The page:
Equity funds, for their action get all the attention. With returns a scorcher, the equity category draws instant reactions. On the other hand, debt funds are sedate performers. Since they offer little excitement, the innovation sweeping the debt fund family also goes largely unnoticed. Yet, in just about six years, we have a vibrant open-end debt fund segment that commands a total asset base of Rs 22,700 crore. The category has also beaten the flashy open-end equity funds hollow, which currently manage only 8700 crore.
Debt Fund - Innovation Milestones
December 1994 - Swarmed by closed-end funds from public sector AMCs, JM Mutual launches first open-end medium-term bond fund.
June 1997 - Hamstrung by the 30-day lock-in in money market mutual funds, Birla Mutual Fund AMC launches first quasi-MMMF, Birla Cash Plus. The cash fund veers around the lock-in while investing in the same basket of securities.
December 1998 - Kotak Mahindra launches K Gilt, the first fund with dedicated investments in government securities.
July 1999 - Alliance Mutual Fund launches first open-end MIP amidst a flurry of UTI's closed-end and assured return MIPs. Armed with liquidity and market-related returns, Alliance MIP challenges the edifice of closed-end MIPs.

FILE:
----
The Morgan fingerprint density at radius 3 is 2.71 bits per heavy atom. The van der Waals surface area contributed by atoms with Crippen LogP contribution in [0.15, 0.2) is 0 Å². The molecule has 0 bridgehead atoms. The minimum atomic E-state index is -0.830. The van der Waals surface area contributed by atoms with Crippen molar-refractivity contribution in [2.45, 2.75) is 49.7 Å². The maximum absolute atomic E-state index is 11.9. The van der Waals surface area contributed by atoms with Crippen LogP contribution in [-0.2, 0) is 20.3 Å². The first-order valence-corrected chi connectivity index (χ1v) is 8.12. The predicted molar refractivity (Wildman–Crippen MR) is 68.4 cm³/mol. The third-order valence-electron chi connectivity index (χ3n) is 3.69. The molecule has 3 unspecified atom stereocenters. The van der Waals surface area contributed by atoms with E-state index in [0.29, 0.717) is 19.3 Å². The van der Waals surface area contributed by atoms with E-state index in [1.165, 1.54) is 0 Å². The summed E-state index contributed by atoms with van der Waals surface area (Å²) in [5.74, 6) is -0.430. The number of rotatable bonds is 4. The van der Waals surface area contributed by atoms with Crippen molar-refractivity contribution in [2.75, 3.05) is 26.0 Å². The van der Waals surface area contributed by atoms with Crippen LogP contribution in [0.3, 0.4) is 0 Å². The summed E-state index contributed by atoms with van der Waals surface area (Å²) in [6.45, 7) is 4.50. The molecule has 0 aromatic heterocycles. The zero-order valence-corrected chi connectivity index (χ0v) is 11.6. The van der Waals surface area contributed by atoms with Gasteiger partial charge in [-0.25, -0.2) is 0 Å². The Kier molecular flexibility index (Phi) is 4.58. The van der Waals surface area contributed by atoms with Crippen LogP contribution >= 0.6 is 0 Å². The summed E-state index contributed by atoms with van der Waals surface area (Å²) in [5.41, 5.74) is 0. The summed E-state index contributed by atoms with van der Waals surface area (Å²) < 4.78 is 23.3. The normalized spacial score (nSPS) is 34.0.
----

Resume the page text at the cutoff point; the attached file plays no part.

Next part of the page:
October 1999 - In yet another innovation, Kotak Mahindra launches serial or fixed maturity plans to minimise the impact of interest rate volatility. With a closed-end structure or hefty exit load, these funds offer implicit assured returns by matching their redemption with underlying bonds.
While the above listings highlight the evolvement of open-end debt family on the Indian firmament, it ignores another important aspect of service enhancement like holiday NAV, limited check writing, direct credit etc. But, that is a different story. Armed with tax breaks and high service standards, the debt fund juggernaut has now gathered momentum. With the category increasingly finding favour with investors, Standard Chartered AMC now envisions to be a dedicated debt fund house with no immediate plans to launch an equity fund.
Yet, fund houses continue to be innovative, launching new products and finely slicing maturity profiles to meet the demands of investors. The latest in the row is a short-term debt fund, which fits the bill between a cash fund and a medium-term bond fund. Launched by Standard Chartered AMC, the fund is targeted at investors, who want a higher return than cash funds but have an investment horizon of 1 to 6 months. While the fund returns 50-100 basis more than a cash fund, it shields investments from interest rate volatility. Templeton AMC is also exploring the possibility of a similar product, though it is yet to firm up its plans.
Clearly, the silent family of debt funds has steadily emerged as the cornerstone of the fund industry. Further, the by and large stable returns have been matched with liquidity and other features, thus adding to the charm of bond funds. With the market on a growth path, the family is tipped to expand with more complex products.